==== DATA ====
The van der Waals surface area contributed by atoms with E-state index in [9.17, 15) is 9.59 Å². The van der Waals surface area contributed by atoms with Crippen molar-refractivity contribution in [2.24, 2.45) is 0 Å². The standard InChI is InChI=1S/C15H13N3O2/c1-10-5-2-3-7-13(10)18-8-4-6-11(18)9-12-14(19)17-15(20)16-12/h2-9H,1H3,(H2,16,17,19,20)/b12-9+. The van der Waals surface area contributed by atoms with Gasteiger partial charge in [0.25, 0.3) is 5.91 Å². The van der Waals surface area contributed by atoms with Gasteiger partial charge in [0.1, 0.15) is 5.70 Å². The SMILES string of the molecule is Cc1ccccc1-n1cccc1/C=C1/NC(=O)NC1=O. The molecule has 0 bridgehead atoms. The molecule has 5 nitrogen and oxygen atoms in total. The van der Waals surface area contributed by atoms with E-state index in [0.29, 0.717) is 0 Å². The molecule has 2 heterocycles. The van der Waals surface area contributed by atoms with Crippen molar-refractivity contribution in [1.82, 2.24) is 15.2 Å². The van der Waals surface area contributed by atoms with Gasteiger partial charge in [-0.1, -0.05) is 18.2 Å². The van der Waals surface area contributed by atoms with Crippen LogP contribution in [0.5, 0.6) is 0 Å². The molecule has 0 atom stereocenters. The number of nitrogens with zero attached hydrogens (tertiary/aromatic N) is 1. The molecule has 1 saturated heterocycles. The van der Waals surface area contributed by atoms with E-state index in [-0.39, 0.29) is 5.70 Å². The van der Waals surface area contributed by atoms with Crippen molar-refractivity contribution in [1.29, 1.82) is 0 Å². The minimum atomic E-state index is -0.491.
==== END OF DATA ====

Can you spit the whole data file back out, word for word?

The van der Waals surface area contributed by atoms with E-state index in [9.17, 15) is 9.59 Å². The van der Waals surface area contributed by atoms with Crippen molar-refractivity contribution in [2.24, 2.45) is 0 Å². The standard InChI is InChI=1S/C15H13N3O2/c1-10-5-2-3-7-13(10)18-8-4-6-11(18)9-12-14(19)17-15(20)16-12/h2-9H,1H3,(H2,16,17,19,20)/b12-9+. The van der Waals surface area contributed by atoms with Gasteiger partial charge in [0.25, 0.3) is 5.91 Å². The van der Waals surface area contributed by atoms with Gasteiger partial charge in [0.1, 0.15) is 5.70 Å². The SMILES string of the molecule is Cc1ccccc1-n1cccc1/C=C1/NC(=O)NC1=O. The molecule has 0 bridgehead atoms. The molecule has 5 nitrogen and oxygen atoms in total. The van der Waals surface area contributed by atoms with E-state index in [0.29, 0.717) is 0 Å². The molecule has 2 heterocycles. The van der Waals surface area contributed by atoms with Crippen molar-refractivity contribution in [1.82, 2.24) is 15.2 Å². The van der Waals surface area contributed by atoms with Gasteiger partial charge in [-0.1, -0.05) is 18.2 Å². The van der Waals surface area contributed by atoms with Crippen LogP contribution in [0.5, 0.6) is 0 Å². The molecule has 0 atom stereocenters. The number of nitrogens with zero attached hydrogens (tertiary/aromatic N) is 1. The molecule has 1 saturated heterocycles. The van der Waals surface area contributed by atoms with E-state index in [-0.39, 0.29) is 5.70 Å². The van der Waals surface area contributed by atoms with Crippen molar-refractivity contribution in [1.29, 1.82) is 0 Å². The minimum atomic E-state index is -0.491.